Michael Jordan, today you are 50.
Now, please, Michael Jordan — please call Wilfred Santiago.
Wilfred Santiago lives in Skokie, and when I asked him if he would contact you, he paused for several seconds then said, startled, as if he had temporarily slipped into a daydream about meeting you: “Actually? There is a little intimidation on my part with that. He is a very private person, I think, and what I am doing is an artist's interpretation of his life — what we already know about him. But Jordan? Himself? It is hard to know Jordan. Or to know a lot about Jordan. So no, I won't be contacting him, or trying to contact him.”
Which is too bad, Michael Jordan, because Wilfred Santiago is about to do you a great service:
He is about to add flesh to your legend.
Also, blood, tears, pathos, insight, drama, nuance. All those qualities we've come to expect from art, particularly biographical art, Santiago will attempt to apply to the tale of His Airness. And just in time, too, because, at least as a cultural figure, Michael Jordan — sorry, but, at 50, you've become a little … stale.
Or perhaps, neglected.
Santiago, who moved here from Puerto Rico about 20 years ago, during the heyday of Jordan's Chicago Bulls, is a cartoonist. He received acclaim in 2011 for his graphic novel “21: The Story of Roberto Clemente.” Jordan is the subject of his follow-up graphic biography. But “Michael Jordan: Bull on Parade,” set for release in spring 2014 from Fantagraphics, the Seattle-based publisher of R. Crumb and Chris Ware, is no linear history; it flips between Jordan's formative teen years and his decade of dominance with the Bulls.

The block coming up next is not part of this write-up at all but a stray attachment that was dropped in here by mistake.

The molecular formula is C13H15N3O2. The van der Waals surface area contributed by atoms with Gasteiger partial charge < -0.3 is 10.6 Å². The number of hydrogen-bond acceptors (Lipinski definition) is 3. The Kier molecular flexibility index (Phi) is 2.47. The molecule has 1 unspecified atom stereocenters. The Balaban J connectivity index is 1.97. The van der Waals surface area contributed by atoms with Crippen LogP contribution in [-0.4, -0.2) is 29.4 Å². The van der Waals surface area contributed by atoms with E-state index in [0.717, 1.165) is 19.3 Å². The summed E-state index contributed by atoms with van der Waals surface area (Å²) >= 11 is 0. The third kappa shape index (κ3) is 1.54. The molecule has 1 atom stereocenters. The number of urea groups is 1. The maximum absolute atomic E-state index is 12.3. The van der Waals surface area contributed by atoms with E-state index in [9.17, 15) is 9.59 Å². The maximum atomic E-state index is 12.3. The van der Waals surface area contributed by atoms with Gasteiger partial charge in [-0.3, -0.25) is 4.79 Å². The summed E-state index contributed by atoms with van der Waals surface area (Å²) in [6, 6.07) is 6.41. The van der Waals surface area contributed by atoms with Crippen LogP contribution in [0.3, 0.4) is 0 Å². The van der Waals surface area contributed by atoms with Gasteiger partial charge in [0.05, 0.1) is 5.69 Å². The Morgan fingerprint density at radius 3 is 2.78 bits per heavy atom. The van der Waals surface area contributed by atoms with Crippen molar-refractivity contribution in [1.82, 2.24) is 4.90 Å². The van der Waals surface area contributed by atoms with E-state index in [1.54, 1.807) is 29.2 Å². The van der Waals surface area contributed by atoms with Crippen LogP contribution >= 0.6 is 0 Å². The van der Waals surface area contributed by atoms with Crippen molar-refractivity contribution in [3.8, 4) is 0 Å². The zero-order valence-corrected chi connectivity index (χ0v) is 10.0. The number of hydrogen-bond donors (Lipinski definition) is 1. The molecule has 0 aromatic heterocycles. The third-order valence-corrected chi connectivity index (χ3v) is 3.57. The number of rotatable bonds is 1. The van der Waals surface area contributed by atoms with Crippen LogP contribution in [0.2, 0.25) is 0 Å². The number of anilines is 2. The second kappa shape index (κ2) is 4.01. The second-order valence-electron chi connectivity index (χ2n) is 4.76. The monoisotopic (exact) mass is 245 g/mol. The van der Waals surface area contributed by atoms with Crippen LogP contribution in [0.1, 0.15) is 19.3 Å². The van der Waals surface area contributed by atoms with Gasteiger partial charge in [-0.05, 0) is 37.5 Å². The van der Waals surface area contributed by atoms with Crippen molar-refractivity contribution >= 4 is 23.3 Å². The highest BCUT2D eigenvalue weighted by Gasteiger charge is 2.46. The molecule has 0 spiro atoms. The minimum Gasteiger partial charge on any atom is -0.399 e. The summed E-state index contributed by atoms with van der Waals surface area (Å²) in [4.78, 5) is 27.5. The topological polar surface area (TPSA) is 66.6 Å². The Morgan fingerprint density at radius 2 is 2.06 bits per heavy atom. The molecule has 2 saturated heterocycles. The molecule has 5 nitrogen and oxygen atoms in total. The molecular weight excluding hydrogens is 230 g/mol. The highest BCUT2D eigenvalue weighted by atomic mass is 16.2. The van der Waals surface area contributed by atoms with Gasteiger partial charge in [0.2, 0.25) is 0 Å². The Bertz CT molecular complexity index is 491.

Incredibly, it promises something we haven't really seen — an actual artwork about Michael Jordan.
Last week Santiago showed me a handful of finished pages, including the cover, which shows the lower, sweating half of Jordan's head, his tongue hanging out iconically, probably in midflight. When I asked him “Why Jordan?” he said a graphic novel seemed like a perfect medium for exploiting athleticism, then added: “But also, Jordan, as a figure, never seemed that interested in satisfying people. Which is interesting to me.”
Santiago ran a hand along his salt-and-pepper beard and looked out across the drafting table in his high-rise condo, which points north, toward Highland Park, Jordan's home 10 miles away. “He has an amazing basketball story, of course,” he said. “But there is a cultural, psychological aspect that's unappreciated. He seems to have that problem people who accomplish a great deal at a young age go through. He seems lost.”
No, not lost — trapped in amber.
As if to underscore the point, on Santiago's desk, I noticed a stack of ancient books about Jordan — Sam Smith's “The Jordan Rules,” Bob Greene's “Hang Time,” David Halberstam's “Playing for Keeps: Michael Jordan and the World He Made.” A DVD set of old Bulls games, a pile of old Sports Illustrated magazines.
That's the research material.
There was nothing more recent than 1999, and noticeably missing was an incisive biography, a biopic, a documentary — an artwork, anything, that illuminated the man, what he meant to the game, or who he is.
All we have now is a dated brand.
A red-lettered name above a steakhouse door. An iconic statue outside the United Center — in the same scissor-legged pose as Jordan's midflight silhouette on a pillar outside Niketown on Michigan Avenue. Is it telling what remains of the great Spike Lee commercials that helped make Jordan a cultural force has boiled down to this, a silhouette? And speaking of trapped in amber: The hilariously antiquated website for “Space Jam,” the 1996 movie co-starring Jordan and Bugs Bunny, is still operational. (Trust me, Google it.)